A former New York Times reporter assigned to cover the riots in Kenosha, Wisconsin during the summer of 2020 soon found out that the narrative promoted by the mainstream media over the “protests” wasn’t true.
But the Times didn’t want Nellie Bowles’ reporting published until after the presidential election.
Bowles explained the prevailing narrative in the Times’ newsroom in her Substack newsletter:
Until quite recently, the mainstream liberal argument was that burning down businesses for racial justice was both good and healthy. Burnings allowed for the expression of righteous rage, and the businesses all had insurance to rebuild.
But That Façade Soon Shattered
The part of Kenosha that people burned in the riots was the poor, multi-racial commercial district, full of small, underinsured cell phone shops and car lots. It was very sad to see and to hear from people who had suffered. Beyond the financial loss, small storefronts are quite meaningful to their owners and communities, which continuously baffles the Zoom-class.
Something odd happened with that story after I filed it. It didn’t run. It sat and sat.
Now it could be that the piece was just bad. I’ve sent in bad ones before, and I’ll do it again. A few weeks after I filed, an editor told me: The Times wouldn’t be able to run my Kenosha insurance debacle piece until after the 2020 election, so sorry.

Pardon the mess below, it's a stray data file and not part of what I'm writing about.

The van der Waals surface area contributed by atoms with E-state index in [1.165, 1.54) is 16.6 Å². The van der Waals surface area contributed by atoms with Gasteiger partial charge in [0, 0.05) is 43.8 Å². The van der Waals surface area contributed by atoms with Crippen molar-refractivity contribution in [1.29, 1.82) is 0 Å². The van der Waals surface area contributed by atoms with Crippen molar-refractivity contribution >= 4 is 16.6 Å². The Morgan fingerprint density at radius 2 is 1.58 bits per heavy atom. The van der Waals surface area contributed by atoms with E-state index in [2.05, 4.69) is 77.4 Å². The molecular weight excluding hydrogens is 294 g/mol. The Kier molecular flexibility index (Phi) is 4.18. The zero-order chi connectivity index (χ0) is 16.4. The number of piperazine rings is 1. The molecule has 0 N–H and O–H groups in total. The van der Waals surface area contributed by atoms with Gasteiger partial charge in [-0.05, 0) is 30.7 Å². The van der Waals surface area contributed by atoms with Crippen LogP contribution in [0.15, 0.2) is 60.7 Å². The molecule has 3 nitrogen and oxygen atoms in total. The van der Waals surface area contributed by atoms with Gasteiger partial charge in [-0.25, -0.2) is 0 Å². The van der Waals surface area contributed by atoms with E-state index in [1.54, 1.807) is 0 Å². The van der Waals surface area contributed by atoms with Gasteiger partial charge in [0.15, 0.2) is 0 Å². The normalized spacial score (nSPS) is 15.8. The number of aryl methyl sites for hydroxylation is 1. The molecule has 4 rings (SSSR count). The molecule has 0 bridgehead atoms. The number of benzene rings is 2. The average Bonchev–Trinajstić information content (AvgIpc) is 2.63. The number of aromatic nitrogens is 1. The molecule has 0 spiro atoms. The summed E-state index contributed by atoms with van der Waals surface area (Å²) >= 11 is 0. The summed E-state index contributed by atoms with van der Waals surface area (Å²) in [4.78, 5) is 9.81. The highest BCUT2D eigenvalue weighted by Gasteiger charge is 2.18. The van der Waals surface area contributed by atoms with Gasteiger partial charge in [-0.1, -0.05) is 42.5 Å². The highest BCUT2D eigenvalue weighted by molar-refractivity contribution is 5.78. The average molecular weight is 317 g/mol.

After providing a mountain of reasons, Bowles concluded that The New York Times decided that reporting on suffering in communities of color wasn’t a priority.
At least in the way that she wanted.
The Times’ top brass may have also have feared a mutiny from its more woke and entitled staffers. The Philadelphia Inquirer’s top editor lost his job after publishing an article that summer with the headline “Buildings Matter, Too.”
In her piece, Bowles also reflected on how “mostly peaceful” protesters broke one man’s jaw. His offense? Attempting to put out a fire started by rioters at a local business.
You can subscribe to Weiss’ newsletter “Common Sense” here.